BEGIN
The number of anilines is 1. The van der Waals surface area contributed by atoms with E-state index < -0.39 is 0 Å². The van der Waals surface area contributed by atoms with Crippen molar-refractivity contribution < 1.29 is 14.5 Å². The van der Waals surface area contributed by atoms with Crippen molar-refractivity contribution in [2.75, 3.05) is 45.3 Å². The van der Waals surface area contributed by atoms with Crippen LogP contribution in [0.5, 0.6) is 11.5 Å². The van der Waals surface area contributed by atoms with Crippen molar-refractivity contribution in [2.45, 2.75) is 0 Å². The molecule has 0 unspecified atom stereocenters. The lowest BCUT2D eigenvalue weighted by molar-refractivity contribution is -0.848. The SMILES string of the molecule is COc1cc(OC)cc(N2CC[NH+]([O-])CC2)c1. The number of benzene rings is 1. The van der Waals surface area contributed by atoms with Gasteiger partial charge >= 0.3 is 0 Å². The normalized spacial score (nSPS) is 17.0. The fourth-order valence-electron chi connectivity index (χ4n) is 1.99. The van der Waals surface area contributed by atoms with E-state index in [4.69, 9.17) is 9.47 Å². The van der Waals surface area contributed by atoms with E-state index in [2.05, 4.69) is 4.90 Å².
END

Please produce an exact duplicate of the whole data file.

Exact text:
The number of anilines is 1. The van der Waals surface area contributed by atoms with E-state index < -0.39 is 0 Å². The van der Waals surface area contributed by atoms with Crippen molar-refractivity contribution < 1.29 is 14.5 Å². The van der Waals surface area contributed by atoms with Crippen molar-refractivity contribution in [2.75, 3.05) is 45.3 Å². The van der Waals surface area contributed by atoms with Crippen LogP contribution in [0.5, 0.6) is 11.5 Å². The van der Waals surface area contributed by atoms with Crippen molar-refractivity contribution in [2.45, 2.75) is 0 Å². The molecule has 0 unspecified atom stereocenters. The lowest BCUT2D eigenvalue weighted by molar-refractivity contribution is -0.848. The SMILES string of the molecule is COc1cc(OC)cc(N2CC[NH+]([O-])CC2)c1. The number of benzene rings is 1. The van der Waals surface area contributed by atoms with Gasteiger partial charge >= 0.3 is 0 Å². The normalized spacial score (nSPS) is 17.0. The fourth-order valence-electron chi connectivity index (χ4n) is 1.99. The van der Waals surface area contributed by atoms with E-state index in [4.69, 9.17) is 9.47 Å². The van der Waals surface area contributed by atoms with E-state index in [2.05, 4.69) is 4.90 Å².